In response to winter weather, the Pennsylvania Department of Transportation (PennDOT) has lifted some restrictions on trucks and other vehicles on interstate highways and limited access expressways in east central Pennsylvania.
Tier 1 restrictions are still in place for the following roadways:
• Route 22 in Lehigh and Northampton counties;
• Route 33 in Monroe and Northampton counties;
• Interstate 78 in Berks, Lehigh and Northampton counties; and
• Interstate 380 in Monroe County.
Under Tier 1 restrictions, the following vehicles are not permitted on affected roadways:
• Tractors without trailers;
• Tractors towing unloaded or lightly loaded enclosed trailers, open trailers or tank trailers;
• Tractors towing unloaded or lightly loaded tandem trailers;
• Enclosed cargo delivery trucks that meet the definition of a CMV;
• Passenger vehicles (cars, SUV’s, pickup trucks, etc.) towing trailers;
• Recreational vehicles/motorhomes;
• School buses, commercial buses and motor coaches not carrying chains or Alternate Traction Devices (ATD’s); and
Drivers are reminded that speed limits have been reduced to 45 mph on the following highways, as well as commercial vehicles being restricted to the right lane only for travel:
• Interstate 78 in Berks, Lehigh and Northampton counties;
• Interstate 80 in Carbon and Monroe counties;
• Interstate 81 in Schuylkill County;
• Interstate 176 in Berks County;
• Interstate 380 in Monroe County;
• US 22 in Lehigh and Northampton counties;
• US 222 in Berks and Lehigh counties;
• US 422 in Berks County;
• PA 33 in Monroe and Northampton counties; and
• PA 309 from Interstate 78 to the Bucks County line in Lehigh County.
Additional restrictions on interstates and expressways could be added depending on changing conditions.
Restrictions will be communicated via variable message boards, the 511PA traveler information website at www.511pa.com and smartphone apps. Motorists can also sign up for alerts on www.511pa.com by clicking on “Personal Alerts” in the left-hand menu.
PennDOT urges motorists to avoid travel during the storm if possible. But if travel is necessary, use caution, reduce speeds and be aware of changing weather conditions. Freezing temperatures are expected during this event, so motorists should be aware of blowing and drifting snow, which can cause icy areas on roadways, including overpasses and bridges. With freezing temperatures, roads that only look wet may actually be icy, and extra caution is needed when approaching bridges and highway ramps where ice can form without warning.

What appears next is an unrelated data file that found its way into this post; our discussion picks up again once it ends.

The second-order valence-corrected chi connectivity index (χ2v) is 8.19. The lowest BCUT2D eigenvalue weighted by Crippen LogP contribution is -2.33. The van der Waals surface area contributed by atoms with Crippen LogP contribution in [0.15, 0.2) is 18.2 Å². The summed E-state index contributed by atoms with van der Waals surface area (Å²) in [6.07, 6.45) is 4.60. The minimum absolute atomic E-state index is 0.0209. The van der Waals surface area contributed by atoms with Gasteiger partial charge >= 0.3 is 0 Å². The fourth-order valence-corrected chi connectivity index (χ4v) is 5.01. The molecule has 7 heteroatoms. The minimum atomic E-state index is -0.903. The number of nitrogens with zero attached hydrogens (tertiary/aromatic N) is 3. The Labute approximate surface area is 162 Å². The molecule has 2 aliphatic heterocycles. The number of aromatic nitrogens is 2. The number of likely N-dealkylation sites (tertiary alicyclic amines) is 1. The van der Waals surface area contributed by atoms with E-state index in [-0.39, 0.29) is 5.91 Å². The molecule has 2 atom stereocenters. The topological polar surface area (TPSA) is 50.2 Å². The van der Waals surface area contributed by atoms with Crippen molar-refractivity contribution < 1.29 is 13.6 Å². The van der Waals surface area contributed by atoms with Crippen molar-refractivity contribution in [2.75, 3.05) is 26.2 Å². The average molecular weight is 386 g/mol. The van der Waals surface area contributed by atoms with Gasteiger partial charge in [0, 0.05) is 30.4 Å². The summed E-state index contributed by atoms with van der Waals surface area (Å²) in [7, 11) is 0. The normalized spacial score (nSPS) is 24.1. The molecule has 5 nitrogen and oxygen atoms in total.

To help make decisions regarding winter travel, motorists are encouraged to "Know Before You Go" by checking conditions on more than 40,000 roadway miles, including color-coded winter conditions on 2,900 miles, by visiting www.511PA.com. 511PA, which is free and available 24 hours a day, provides traffic delay warnings, weather forecasts, traffic speed information and access to more than 1,000 traffic cameras. Users can also see plow truck statuses and travel alerts along a specific route using the "Check My Route" tool.
511PA is also available through a smartphone application for iPhone and Android devices, by calling 5-1-1, or by following regional Twitter alerts accessible on the 511PA website.
Drivers should prepare or restock their emergency kits with items such as non-perishable food, water, first-aid supplies, warm clothes, a blanket, cell phone charger and a small snow shovel. Motorists should tailor their kits to any specific needs that they or their families have such as baby supplies, extra medication and pet supplies.
When winter weather occurs, drivers should extra cautious around operating snow-removal equipment. When encountering a plow truck, drivers should:
• Stay at least six car lengths behind an operating plow truck and remember that the main plow is wider than the truck.
• Be alert since plow trucks generally travel much more slowly than other traffic.
• When a plow truck is traveling toward you, move as far away from the center of the road as is safely possible, and remember that snow can obscure the actual snow plow width.
• Never try to pass or get between several trucks plowing side by side in a "plow train." The weight of the snow thrown from the plow can quickly cause smaller vehicles to lose control, creating a hazard for nearby vehicles.
• Never travel next to a plow truck since there are blind spots where the operator can't see, and they can occasionally be moved sideways when hitting drifts or heavy snowpack.
• Keep your lights on to help the operator better see your vehicle. Also remember that under Pennsylvania state law, vehicle lights must be on every time a vehicle's wipers are on due to inclement weather.
Last winter in Pennsylvania, preliminary data shows that there were 151 crashes resulting in three fatalities and 81 injuries on snowy, slushy or ice-covered roadways where aggressive driving behaviors such as speeding or making careless lane changes were factors.
For more information on safe winter travel, an emergency kit checklist and information on PennDOT’s winter operations including a video, visit www.PennDOT.gov/winter. Additional winter driving and other highway safety information is available at www.PennDOT.gov/safety.
Follow the conversation by using #PAWinter on Twitter at www.twitter.com/PennDOTNews and visit the department on Facebook at www.facebook.com/PennsylvaniaDepartmentofTransportation.
Follow local PennDOT information on Twitter at www.twitter.com/511PAAllentown.
MEDIA CONTACT: Ronald J. Young, Jr., M.P.A., 610-871-4555, email@example.com or Sean A. Brown, 610-871-4556, firstname.lastname@example.org.
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